Wright Library, named for abolitionist, pastor and Princeton Theological Seminary alumnus Rev. Theodore Sedgwick Wright, joins the American Library Association (ALA), the Association of Research Libraries (ARL), and the Society of American Archivists (SAA) in recognizing the sixth annual US National Day of Racial Healing.*

"The naming of the library is a milestone in the implementation of a multi-year action plan to repent for the Seminary’s historical ties to slavery." October 13, 2021 press release

Whether your work and/or scholarship brings you to Wright Library or to other libraries or archives, we encourage you to engage with our history to better understand the present and help bring healing. This bibliography offers some reading and listening resources from Wright Library's general and archival collections and beyond.

*The National Day of Racial Healing is part of a larger movement for Truth, Racial Healing, and Transformation (TRHT)—a political and cultural framework developed by Dr. Gail Christopher and the W.K. Kellogg Foundation.

Rev. Dr. Martin Luther King, Jr.

Jan 14, 2022

In observance of Martin Luther King, Jr. Day, Wright Library will be closed on Monday, January 17.

Visit the curated bibliography linked below for local events, books and open access articles from the collection and past lectures honoring the life and legacy of the Rev. Dr. King.

ICYMI (in case you missed it)

Jan 4, 2022

In addition to individual e-book titles, Wright Library purchased several databases in 2021, including:

  • Access World News Research Collection (Newsbank)
  • Anchor Yale Bible Commentaries (Bloomsbury)
  • Anchor Yale Bible Dictionary (Bloomsbury)
  • Black Life in America, Series 1, 2 and 3 (Newsbank)
  • Bloomsbury Religion in North America
  • Brill Dictionary of Ancient Greek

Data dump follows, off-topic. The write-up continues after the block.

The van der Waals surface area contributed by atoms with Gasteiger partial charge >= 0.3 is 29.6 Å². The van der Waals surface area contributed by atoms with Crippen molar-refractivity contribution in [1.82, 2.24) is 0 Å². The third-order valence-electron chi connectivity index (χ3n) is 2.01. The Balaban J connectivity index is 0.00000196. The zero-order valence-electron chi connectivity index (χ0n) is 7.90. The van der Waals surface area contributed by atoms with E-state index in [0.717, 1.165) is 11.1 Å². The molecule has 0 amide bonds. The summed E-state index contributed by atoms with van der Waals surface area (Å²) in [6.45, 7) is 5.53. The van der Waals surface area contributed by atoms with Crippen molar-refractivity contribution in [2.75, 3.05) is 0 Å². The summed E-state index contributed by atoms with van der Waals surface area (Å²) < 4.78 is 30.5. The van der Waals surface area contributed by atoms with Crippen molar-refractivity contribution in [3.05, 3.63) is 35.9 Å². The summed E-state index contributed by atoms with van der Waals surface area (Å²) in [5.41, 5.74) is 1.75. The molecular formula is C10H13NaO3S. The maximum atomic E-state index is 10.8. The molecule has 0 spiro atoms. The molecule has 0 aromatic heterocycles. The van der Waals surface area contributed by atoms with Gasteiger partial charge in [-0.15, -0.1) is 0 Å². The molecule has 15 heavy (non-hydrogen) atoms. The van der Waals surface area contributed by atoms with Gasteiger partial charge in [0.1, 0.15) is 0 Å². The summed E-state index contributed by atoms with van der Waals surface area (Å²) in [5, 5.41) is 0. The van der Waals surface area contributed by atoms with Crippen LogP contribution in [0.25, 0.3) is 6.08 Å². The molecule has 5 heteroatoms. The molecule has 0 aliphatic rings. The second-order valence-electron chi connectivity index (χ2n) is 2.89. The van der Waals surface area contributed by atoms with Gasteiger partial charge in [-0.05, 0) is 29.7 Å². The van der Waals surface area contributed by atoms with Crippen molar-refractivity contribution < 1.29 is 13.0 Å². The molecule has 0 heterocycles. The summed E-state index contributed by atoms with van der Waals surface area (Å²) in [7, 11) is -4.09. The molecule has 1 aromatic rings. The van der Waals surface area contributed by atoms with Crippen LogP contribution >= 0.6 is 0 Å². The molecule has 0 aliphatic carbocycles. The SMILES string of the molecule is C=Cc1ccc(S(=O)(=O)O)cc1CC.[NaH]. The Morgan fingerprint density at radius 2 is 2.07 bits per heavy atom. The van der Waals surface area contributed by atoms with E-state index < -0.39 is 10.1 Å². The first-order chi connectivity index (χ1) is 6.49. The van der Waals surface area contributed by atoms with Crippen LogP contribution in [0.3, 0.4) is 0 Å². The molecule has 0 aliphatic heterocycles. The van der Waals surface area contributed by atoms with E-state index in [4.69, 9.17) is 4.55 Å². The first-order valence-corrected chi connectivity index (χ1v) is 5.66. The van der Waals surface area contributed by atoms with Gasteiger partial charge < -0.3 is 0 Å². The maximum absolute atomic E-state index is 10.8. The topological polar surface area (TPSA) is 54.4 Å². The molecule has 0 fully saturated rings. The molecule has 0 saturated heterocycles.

• Civil Rights and Social Justice (HeinOnline)
  • Open Society Justice Initiative (HeinOnlne)
  • Tillich Online (De Gruyter)

All databases available to current Princeton Seminary students are in the A-Z list and those available to Princeton Seminary alumni can be found here on the library website (links below).

Winter Break

Dec 22, 2021

Wright Library closes at noon on Wednesday, December 22, 2021 and will reopen on Monday, January 3, 2022. Have a safe and joyful break and we'll see you in the new year!

New Faculty Book: What makes a church sacred?

Nov 22, 2021

What makes a church sacred? : legal and ritual perspectives from late antiquity by Assistant Prof. Mary Farag is now available in the library collection.

Call Number: BR166 .F37 2021
ISBN: 9780520382008
Publication Date: 2021-11-02

An open access e-book version is also available.

Caught between Justice and Mercy: The Sacred in Late Antiquity (UC Press blog post about the book)

Database Trial: Tillich Online (TILLO)

Nov 8, 2021

Wright Library is pleased to provide trial access to Tillich Online for Princeton Seminary students, faculty and staff.

Tillich Online (TILLO) from De Gruyter is the first bilingual database of the entire work of German-American theologian Paul Tillich (1886–1965) documents the Gesammelte Werke (Collected Works) and the Ergänzungs- und Nachlassbände (Supplementary and Literary Estate Volumes).

Trial access ends 12/3/21.

Native American Heritage Month

Nov 2, 2021

November is Native American Heritage Month.

Browse a curated bibliography of selected titles from the Wright Library collection and find material in Cherokee, Delaware, Navajo, Ojibwa and other languages in the Theological Commons.

You'll also find links to the Center for Native American and Indigenous Research, the Association of Tribal Archives, Libraries & Museums, and more.

graphic for Native American Heritage Month

Princeton Seminary Names Library After Theodore Sedgwick Wright

Oct 18, 2021

On October 13, 2021, Princeton Theological Seminary held a library dedication service to name the library after Theodore Sedgwick Wright, (Class of 1828).

Rev. Wright was the first African American to graduate from Princeton Theological Seminary. He served as the pastor of the Shiloh Presbyterian Church of New York City (formerly First Colored Presbyterian Church of New York City) from 1829 until his death in 1847. Wright was one of the founders of the American Anti-Slavery Society and served as chair of the New York Vigilance Committee, which worked to prevent the kidnapping of free African Americans.

Anchor Yale Bible Commentaries and Dictionary

Oct 13, 2021

This just in! The Anchor Yale Bible Commentaries and Anchor Yale Bible Dictionary have been added to the library's online offerings. They are available on Bloomsbury's Theology and Religion Online platform.